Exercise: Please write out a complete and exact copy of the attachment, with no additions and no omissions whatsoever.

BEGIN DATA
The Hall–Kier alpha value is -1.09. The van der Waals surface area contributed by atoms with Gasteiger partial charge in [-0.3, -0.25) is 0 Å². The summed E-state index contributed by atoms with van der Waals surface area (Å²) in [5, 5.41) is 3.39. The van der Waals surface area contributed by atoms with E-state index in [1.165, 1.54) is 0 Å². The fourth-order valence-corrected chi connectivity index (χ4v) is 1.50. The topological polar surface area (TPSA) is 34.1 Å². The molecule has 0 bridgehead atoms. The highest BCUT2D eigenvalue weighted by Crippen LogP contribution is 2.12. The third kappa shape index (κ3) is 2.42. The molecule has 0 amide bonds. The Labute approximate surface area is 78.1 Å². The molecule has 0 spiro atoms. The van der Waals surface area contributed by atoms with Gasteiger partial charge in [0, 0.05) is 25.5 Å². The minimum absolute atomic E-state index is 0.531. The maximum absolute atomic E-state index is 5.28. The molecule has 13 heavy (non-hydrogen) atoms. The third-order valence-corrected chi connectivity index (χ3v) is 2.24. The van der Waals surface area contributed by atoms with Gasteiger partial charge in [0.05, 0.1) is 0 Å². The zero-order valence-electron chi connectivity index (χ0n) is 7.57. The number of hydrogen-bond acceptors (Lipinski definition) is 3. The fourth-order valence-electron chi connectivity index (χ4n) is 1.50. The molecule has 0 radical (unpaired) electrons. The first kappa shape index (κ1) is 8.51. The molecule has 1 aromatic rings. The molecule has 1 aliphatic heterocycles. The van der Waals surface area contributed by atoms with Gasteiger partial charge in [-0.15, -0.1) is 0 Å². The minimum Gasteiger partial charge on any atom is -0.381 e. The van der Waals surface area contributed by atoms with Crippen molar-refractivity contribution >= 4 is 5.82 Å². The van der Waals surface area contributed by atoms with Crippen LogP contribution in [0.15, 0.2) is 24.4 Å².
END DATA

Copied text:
The Hall–Kier alpha value is -1.09. The van der Waals surface area contributed by atoms with Gasteiger partial charge in [-0.3, -0.25) is 0 Å². The summed E-state index contributed by atoms with van der Waals surface area (Å²) in [5, 5.41) is 3.39. The van der Waals surface area contributed by atoms with E-state index in [1.165, 1.54) is 0 Å². The fourth-order valence-corrected chi connectivity index (χ4v) is 1.50. The topological polar surface area (TPSA) is 34.1 Å². The molecule has 0 bridgehead atoms. The highest BCUT2D eigenvalue weighted by Crippen LogP contribution is 2.12. The third kappa shape index (κ3) is 2.42. The molecule has 0 amide bonds. The Labute approximate surface area is 78.1 Å². The molecule has 0 spiro atoms. The van der Waals surface area contributed by atoms with Gasteiger partial charge in [0, 0.05) is 25.5 Å². The minimum absolute atomic E-state index is 0.531. The maximum absolute atomic E-state index is 5.28. The molecule has 13 heavy (non-hydrogen) atoms. The third-order valence-corrected chi connectivity index (χ3v) is 2.24. The van der Waals surface area contributed by atoms with Gasteiger partial charge in [0.05, 0.1) is 0 Å². The zero-order valence-electron chi connectivity index (χ0n) is 7.57. The number of hydrogen-bond acceptors (Lipinski definition) is 3. The fourth-order valence-electron chi connectivity index (χ4n) is 1.50. The molecule has 0 radical (unpaired) electrons. The first kappa shape index (κ1) is 8.51. The molecule has 1 aromatic rings. The molecule has 1 aliphatic heterocycles. The van der Waals surface area contributed by atoms with Gasteiger partial charge in [-0.15, -0.1) is 0 Å². The minimum Gasteiger partial charge on any atom is -0.381 e. The van der Waals surface area contributed by atoms with Crippen molar-refractivity contribution >= 4 is 5.82 Å². The van der Waals surface area contributed by atoms with Crippen LogP contribution in [0.15, 0.2) is 24.4 Å².